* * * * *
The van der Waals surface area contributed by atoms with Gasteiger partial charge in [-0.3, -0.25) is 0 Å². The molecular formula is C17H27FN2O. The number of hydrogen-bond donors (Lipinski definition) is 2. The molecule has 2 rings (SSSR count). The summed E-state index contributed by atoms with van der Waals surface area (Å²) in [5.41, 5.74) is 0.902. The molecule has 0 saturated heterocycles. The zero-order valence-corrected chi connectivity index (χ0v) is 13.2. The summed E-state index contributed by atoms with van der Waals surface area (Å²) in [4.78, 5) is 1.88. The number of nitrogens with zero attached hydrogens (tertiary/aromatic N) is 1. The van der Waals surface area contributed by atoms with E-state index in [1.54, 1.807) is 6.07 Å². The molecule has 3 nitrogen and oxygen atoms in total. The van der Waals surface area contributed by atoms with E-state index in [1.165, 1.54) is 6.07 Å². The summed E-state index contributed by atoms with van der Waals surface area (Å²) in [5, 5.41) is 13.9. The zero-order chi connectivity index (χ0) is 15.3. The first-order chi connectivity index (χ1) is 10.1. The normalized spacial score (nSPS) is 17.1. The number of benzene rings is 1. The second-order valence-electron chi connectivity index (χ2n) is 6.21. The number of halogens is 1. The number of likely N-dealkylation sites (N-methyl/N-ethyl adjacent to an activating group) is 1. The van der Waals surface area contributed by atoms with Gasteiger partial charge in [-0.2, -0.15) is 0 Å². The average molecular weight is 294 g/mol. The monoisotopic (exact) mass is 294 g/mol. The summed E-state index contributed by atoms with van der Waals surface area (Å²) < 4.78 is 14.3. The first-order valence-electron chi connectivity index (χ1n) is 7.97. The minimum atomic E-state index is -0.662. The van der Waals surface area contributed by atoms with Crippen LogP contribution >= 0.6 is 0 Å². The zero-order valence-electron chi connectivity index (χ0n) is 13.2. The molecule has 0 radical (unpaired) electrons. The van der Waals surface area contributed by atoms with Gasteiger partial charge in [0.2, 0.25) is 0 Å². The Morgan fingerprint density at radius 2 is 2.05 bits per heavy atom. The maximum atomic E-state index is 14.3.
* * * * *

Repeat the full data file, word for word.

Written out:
The van der Waals surface area contributed by atoms with Gasteiger partial charge in [-0.3, -0.25) is 0 Å². The molecular formula is C17H27FN2O. The number of hydrogen-bond donors (Lipinski definition) is 2. The molecule has 2 rings (SSSR count). The summed E-state index contributed by atoms with van der Waals surface area (Å²) in [5.41, 5.74) is 0.902. The molecule has 0 saturated heterocycles. The zero-order valence-corrected chi connectivity index (χ0v) is 13.2. The summed E-state index contributed by atoms with van der Waals surface area (Å²) in [4.78, 5) is 1.88. The number of nitrogens with zero attached hydrogens (tertiary/aromatic N) is 1. The van der Waals surface area contributed by atoms with E-state index in [1.54, 1.807) is 6.07 Å². The molecule has 3 nitrogen and oxygen atoms in total. The van der Waals surface area contributed by atoms with E-state index in [1.165, 1.54) is 6.07 Å². The summed E-state index contributed by atoms with van der Waals surface area (Å²) in [5, 5.41) is 13.9. The zero-order chi connectivity index (χ0) is 15.3. The first-order chi connectivity index (χ1) is 10.1. The normalized spacial score (nSPS) is 17.1. The number of benzene rings is 1. The second-order valence-electron chi connectivity index (χ2n) is 6.21. The number of halogens is 1. The number of likely N-dealkylation sites (N-methyl/N-ethyl adjacent to an activating group) is 1. The van der Waals surface area contributed by atoms with Gasteiger partial charge in [-0.2, -0.15) is 0 Å². The average molecular weight is 294 g/mol. The monoisotopic (exact) mass is 294 g/mol. The summed E-state index contributed by atoms with van der Waals surface area (Å²) < 4.78 is 14.3. The first-order valence-electron chi connectivity index (χ1n) is 7.97. The minimum atomic E-state index is -0.662. The van der Waals surface area contributed by atoms with Crippen LogP contribution >= 0.6 is 0 Å². The zero-order valence-electron chi connectivity index (χ0n) is 13.2. The molecule has 0 radical (unpaired) electrons. The van der Waals surface area contributed by atoms with Gasteiger partial charge in [0.2, 0.25) is 0 Å². The Morgan fingerprint density at radius 2 is 2.05 bits per heavy atom. The maximum atomic E-state index is 14.3.